Solon Spencer Beman (1853-1914), Architect

From E Nebraska History
Jump to: navigation, search

Chicago, Illinois

Born in 1853 in Brooklyn, New York, Beman began his career in the New York office of Richard Upjohn.[10][11][a] He moved to Chicago in 1879, and began design work in the town of Pullman, Illinois. In 1894 Beman designed the Mines and Mining Building, and the Merchant's Tailors Building, at the World's Columbian Exposition in Chicago. He also designed the Mines and Mining Building for the Trans-Mississippi and International Exposition at Omaha, Nebraska, 1897-1898, where he also served as a member of the Architectural Board.[3][8] He was made a Fellow of the American Institute of Architects in 1885.[6]

Beman’s Merchant’s Tailors Building at the Columbian Exposition was renowned for its design, and became the prototype for Christian Science Churches around the country. He designed six churches in Chicago, and was the architectural consultant and advisor for the Mother Church in Boston, built in 1906. He is likewise credited with the 1905-1906 design of the First Church of Christ Scientist building in Lincoln, Nebraska, no longer extant. He died in Chicago in 1914.[1][7][8][11][13]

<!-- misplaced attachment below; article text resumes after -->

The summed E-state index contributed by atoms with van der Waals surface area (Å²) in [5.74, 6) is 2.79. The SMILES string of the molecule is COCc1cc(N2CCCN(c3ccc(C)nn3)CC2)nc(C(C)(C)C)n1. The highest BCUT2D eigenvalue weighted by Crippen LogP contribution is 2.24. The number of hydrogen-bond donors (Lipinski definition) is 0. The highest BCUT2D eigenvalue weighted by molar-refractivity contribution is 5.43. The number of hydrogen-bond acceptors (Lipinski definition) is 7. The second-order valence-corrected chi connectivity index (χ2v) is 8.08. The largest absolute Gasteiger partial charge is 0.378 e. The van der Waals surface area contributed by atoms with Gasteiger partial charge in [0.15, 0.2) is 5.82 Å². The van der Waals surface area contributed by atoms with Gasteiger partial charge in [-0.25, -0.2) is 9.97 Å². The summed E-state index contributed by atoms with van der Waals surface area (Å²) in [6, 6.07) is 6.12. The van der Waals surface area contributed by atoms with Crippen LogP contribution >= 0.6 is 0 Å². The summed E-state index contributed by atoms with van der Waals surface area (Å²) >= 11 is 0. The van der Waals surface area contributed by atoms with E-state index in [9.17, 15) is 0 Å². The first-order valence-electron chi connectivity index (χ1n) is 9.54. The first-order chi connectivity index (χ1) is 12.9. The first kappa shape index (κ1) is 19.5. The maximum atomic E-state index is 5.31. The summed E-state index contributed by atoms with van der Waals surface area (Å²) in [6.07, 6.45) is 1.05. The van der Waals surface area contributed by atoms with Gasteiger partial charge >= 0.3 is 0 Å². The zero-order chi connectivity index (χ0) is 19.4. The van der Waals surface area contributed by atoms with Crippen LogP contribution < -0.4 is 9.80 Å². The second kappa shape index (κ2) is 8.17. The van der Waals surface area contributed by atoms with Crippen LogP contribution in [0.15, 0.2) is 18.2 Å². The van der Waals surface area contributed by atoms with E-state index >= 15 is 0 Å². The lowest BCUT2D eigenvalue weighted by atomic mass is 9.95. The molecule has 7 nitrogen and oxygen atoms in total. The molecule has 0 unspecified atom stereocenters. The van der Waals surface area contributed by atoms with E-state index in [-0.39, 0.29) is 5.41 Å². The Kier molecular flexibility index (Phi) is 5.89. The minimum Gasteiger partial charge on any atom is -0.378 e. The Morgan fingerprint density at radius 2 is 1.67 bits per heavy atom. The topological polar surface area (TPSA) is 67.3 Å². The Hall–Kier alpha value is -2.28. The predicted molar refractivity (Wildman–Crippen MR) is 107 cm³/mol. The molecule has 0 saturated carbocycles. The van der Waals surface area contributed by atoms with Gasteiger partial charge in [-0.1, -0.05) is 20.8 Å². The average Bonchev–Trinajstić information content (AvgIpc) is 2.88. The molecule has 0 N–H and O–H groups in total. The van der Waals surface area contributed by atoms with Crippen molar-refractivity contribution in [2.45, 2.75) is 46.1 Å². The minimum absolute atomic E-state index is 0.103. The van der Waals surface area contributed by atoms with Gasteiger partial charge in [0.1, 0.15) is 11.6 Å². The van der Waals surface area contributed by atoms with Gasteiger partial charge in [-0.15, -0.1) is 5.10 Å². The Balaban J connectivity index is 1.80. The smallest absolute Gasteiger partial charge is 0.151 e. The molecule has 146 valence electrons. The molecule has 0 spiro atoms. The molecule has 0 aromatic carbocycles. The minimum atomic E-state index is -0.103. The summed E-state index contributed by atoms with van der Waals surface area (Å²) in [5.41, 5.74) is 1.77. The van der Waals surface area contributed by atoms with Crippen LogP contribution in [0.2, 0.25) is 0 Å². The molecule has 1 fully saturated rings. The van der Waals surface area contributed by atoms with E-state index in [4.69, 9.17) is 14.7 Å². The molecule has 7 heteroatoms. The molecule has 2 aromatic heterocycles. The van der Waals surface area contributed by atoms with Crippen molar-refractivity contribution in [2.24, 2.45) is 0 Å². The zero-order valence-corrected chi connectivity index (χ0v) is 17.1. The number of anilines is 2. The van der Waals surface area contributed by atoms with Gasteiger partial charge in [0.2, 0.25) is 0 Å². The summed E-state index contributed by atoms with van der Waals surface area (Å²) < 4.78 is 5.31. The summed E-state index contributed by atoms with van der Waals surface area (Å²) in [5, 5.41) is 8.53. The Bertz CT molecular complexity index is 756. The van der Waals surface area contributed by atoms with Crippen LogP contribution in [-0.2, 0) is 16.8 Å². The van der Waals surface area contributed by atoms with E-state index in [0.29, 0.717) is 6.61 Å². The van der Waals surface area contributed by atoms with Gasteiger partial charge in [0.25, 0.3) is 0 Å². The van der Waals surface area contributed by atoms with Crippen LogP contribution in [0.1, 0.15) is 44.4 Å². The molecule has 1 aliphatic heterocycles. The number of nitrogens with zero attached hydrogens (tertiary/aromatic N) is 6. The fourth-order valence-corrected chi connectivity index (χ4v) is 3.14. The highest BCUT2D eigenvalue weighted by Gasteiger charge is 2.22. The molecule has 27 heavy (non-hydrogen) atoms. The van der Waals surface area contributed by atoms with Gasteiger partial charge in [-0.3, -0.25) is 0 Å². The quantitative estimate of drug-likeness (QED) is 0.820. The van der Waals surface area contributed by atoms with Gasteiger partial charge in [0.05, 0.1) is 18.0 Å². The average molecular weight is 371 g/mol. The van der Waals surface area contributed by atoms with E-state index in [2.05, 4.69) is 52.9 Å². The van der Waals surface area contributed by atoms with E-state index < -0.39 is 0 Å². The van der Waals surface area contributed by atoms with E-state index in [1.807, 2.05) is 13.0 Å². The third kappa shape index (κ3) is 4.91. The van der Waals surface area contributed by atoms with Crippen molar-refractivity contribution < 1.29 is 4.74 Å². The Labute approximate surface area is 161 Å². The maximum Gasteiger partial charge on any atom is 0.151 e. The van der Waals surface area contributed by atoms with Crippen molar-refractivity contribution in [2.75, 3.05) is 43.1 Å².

This page is a contribution to the publication, Place Makers of Nebraska: The Architects. See the format and contents page for more information on the compilation and page organization.

First Church of Christ Scientist, Lincoln (Nebraska State Historic Preservation Office)

Educational & Professional Associations

1897-1898: member, Architectural Board, Trans-Mississippi and International Exposition, Omaha. [3:134]

Buildings & Projects

Bee Publishing Company Building (1887-1888), 17th & Farnam, Omaha, Nebraska.[5] (DO09:0124-055)

Insurance Building (1888), Omaha, Nebraska.[2]

Mines and Mining Building (1898), Trans-Mississippi and International Exposition, Omaha, Nebraska.[3][4]

First Church of Christ Scientist (1905-1907, 1911-1912), Lincoln, Nebraska.[1][2][12][13][b] (LC13:C8-017)

Bankers' Life Insurance Building (1910), 14th & N Streets, Lincoln, Nebraska.[9][d]